MEXICO CITY, July 4 (Xinhua) -- Mexico's electoral authorities said on Wednesday that votes from some 54 percent of the polling stations countrywide were being recounted.
The recount decision was made in response to the claims of fraud and demands for recounts in Sunday's presidential race.
The leftist Mexican presidential candidate Andres Manuel Lopez Obrador said on Tuesday he had filed requests for vote recount to the Federal Electoral Institute (IFE) as his campaign team has found "some sorts of inconsistencies" in 113,855 polling stations out of the almost 143,000 installed on Sunday.
Obrador demanded a recount of every vote cast, but the IFE said that just more than half of the polling booths met the necessary conditions to trigger a recount process.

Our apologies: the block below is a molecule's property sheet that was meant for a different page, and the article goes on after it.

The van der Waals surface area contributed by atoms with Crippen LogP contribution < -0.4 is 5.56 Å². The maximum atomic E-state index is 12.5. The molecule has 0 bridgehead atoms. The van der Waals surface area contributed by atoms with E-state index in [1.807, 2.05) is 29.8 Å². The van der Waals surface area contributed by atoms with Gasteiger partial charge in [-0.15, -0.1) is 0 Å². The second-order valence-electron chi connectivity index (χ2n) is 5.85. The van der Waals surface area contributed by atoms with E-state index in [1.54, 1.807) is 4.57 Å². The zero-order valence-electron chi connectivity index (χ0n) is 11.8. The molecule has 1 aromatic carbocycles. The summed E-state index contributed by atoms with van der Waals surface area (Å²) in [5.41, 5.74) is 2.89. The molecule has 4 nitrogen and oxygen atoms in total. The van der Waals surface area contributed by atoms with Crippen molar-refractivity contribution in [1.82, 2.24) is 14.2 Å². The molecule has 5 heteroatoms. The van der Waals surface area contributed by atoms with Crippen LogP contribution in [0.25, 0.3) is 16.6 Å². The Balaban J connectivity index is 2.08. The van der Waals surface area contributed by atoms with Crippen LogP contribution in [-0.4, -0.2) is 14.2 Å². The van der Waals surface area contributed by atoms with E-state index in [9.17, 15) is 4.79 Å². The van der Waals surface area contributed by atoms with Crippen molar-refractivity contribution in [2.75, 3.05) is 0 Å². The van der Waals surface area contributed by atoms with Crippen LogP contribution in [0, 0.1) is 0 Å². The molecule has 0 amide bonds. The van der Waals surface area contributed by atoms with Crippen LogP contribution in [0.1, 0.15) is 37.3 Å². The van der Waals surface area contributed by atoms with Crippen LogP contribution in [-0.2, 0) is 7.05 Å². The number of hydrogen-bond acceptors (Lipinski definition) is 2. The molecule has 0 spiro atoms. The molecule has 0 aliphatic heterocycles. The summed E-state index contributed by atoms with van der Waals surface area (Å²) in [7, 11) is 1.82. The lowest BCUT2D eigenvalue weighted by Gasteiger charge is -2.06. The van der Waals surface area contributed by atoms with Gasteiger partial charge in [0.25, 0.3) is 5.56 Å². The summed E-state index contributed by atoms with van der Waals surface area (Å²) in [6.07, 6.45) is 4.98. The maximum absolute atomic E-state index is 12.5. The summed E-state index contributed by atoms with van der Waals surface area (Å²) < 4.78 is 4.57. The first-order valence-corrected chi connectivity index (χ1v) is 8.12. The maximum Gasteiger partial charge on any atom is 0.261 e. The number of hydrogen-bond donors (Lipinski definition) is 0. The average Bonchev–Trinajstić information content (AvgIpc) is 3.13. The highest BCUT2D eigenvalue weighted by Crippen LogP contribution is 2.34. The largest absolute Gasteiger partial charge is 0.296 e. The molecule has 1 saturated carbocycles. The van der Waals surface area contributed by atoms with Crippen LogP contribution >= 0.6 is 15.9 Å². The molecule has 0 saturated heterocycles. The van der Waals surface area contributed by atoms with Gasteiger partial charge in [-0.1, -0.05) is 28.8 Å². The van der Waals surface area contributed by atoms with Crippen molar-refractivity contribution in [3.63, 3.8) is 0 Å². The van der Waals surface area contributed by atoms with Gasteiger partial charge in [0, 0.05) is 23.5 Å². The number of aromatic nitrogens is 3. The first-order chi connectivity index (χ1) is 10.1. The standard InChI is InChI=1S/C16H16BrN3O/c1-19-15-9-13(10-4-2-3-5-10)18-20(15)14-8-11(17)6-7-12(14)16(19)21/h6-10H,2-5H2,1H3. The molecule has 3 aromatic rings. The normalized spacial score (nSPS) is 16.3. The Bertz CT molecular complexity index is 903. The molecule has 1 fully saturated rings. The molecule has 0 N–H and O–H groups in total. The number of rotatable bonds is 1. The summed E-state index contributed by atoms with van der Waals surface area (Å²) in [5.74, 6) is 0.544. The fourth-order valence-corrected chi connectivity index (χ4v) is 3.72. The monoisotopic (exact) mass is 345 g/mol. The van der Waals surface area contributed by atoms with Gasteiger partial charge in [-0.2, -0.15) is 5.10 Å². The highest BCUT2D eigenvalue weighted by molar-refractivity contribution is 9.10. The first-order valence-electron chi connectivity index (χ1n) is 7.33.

According to the country's election law, a recount can only be requested at a polling station where the vote gap is less than 1 percentage point between the top two candidates, or for other "inconsistencies" that may appear during the vote counting.
Despite Obrador's strong fraud accusations, IFE Executive Secretary Edmund James still believed that the election is the most open and transparent in the nation's electoral history.
He also said that the recount is expected to be completed on Thursday.
According to the IFE, the recount outcome would not significantly change the preliminary results, which indicated that Enrique Pena Nieto, candidate of the Institutional Revolutionary Party (PRI) and a former governor of Mexico State, won the race with a comfortable margin of 6 percentage points over his arch rival Obrador.